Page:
Deuce is now with a top notch orthopedic doctor who has hope that his poor little leg can be saved. Both bones in Deuce's leg are broken. His leg is swollen to FOUR TIMES the regular size, and they are estimating the injury likely occurred 3-6 days ago. This injury is not consistent with being hit by a car. We aren't speculating on the cause, because our focus now is on getting Deuce better. Deuce will be heading to surgery very shortly assuming his swelling will subside, and we are praying that the talented surgeon will be successful at repairing his leg. It is unimaginable how any dog can end up this condition, but we know one thing for sure….from this point forward, Deuce will know nothing but LOVE.
Adult heartworms live in the heart and pulmonary arteries of infected dogs. They survive up to 5 years and during this time, the female produces millions of baby worms (microfilaria). These microfilaria live in the bloodstream, mainly in the small blood vessels.
Heartworms are transmitted by mosquitoes. The female mosquito bites the infected dog and ingests the microfilariae during a blood meal. The microfilariae develop further for 10-30 days in the mosquito and then enter the mouth parts of the mosquito. The mosquito bites another dog and transmits the disease to that other dog.
When fully developed, the infective larvae enter the bloodstream and move to the heart and adjacent vessels, where they grow to maturity in 2 to 3 months and start reproducing.
Adult worms cause disease by clogging the heart and major blood vessels leading from the heart. They interfere with the valve action in the heart. By clogging the main blood vessels, the blood supply to other organs of the body is reduced, particularly the lungs, liver and kidneys, leading to malfunction of these organs.
A lot of dogs infected with heartworms do not show any signs of disease for as long as two years. Unfortunately, by the time signs are seen, the disease is well advanced. The obvious signs of the disease are a soft, dry, chronic cough, shortness of breath, weakness, nervousness, listlessness and loss of stamina. A lot of these signs are most noticeable following exercise where dogs can faint from the lack of air passing through their lungs.
There is some risk involved in treating dogs with heartworms. The treatment to kill adult worms is an injectable drug that will kill the worms in the heart and adjacent vessels over a period of about 30 45 days.
Complete rest is essential after treatment: some adult worms die in a few days and start to decompose; the remainder will die during the 30-45 days. As they break up, they are carried to the lungs, where they lodge in the small blood vessels and are eventually reabsorbed by the body. This is a dangerous period, and is it essential that the dog be kept quiet and not be allowed to exercise. The first couple of weeks after the injections are very critical because the worms are dying. A cough is noticeable for 7 to 8 weeks after treatment in heavily infected dogs.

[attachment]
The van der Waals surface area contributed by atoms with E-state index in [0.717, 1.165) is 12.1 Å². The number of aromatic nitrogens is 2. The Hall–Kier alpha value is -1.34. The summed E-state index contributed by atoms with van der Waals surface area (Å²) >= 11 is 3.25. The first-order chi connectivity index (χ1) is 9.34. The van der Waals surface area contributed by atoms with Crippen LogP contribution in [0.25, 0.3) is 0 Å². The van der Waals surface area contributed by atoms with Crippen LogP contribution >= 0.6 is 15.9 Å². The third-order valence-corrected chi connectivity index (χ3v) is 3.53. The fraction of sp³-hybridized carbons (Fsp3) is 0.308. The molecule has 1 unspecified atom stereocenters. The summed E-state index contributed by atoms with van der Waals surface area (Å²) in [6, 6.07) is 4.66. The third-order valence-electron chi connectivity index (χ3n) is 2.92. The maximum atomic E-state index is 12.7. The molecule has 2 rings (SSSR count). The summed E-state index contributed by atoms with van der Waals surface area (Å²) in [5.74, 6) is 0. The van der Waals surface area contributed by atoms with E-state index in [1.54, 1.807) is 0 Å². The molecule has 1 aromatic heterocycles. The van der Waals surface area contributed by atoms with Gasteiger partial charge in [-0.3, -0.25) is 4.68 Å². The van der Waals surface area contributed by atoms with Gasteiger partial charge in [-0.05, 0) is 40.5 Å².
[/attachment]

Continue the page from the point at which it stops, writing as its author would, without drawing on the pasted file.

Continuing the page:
Demodectic mange (also known as red mange, follicular mange, or puppy mange) is a skin disease, generally of young dogs, caused by the mite, Demodex canis. All dogs raised normally by their mothers possess this mite as mites are transferred from mother to pup via cuddling during the first few days of life. Most dogs live in harmony with their mites, never suffering any consequences from being parasitized. If, however, conditions change to upset the natural equilibrium (such as some kind of suppression of the dog's immune system), the Demodex mites may "gain the upper hand." The mites proliferate and can cause serious skin disease
The lesions and signs of demodectic mange usually involve hair loss; crusty, red skin; and at times, a greasy or moist appearance. The mites prefer to live in the hair follicles, so in most cases, hair loss is the first noted sign. Usually, hair loss begins around the muzzle, eyes, and other areas on the head. The lesions may or may not itch. In localized mange, a few circular crusty areas will be noted, most frequently on the head and forelegs of young dogs 3-6 months of age. Most of these lesions will self heal as the puppies become older and develop their own immunity. Persistent lesions will need treatment. In cases in which the whole body is involved (generalized mange), there will be areas of hair loss over the entire coat, including the head, neck, abdomen, legs, and feet. The skin along the head, side, and back will be crusty and oftentimes inflamed. It will often crack and ooze a clear fluid. Hair will be scant, but the skin itself will often be oily to the touch. There is usually a secondary bacterial infection. Some animals can become quite ill and develop a fever, lose their appetite, and become lethargic. Patients with generalized demodectic mange need immediate vigorous treatment.
The treatment of Demodectic mange is usually accomplished with lotions, dips, and shampoos. Fortunately, 90% of demodectic mange cases are localized, in which only a few small areas are involved and can often be treated topically.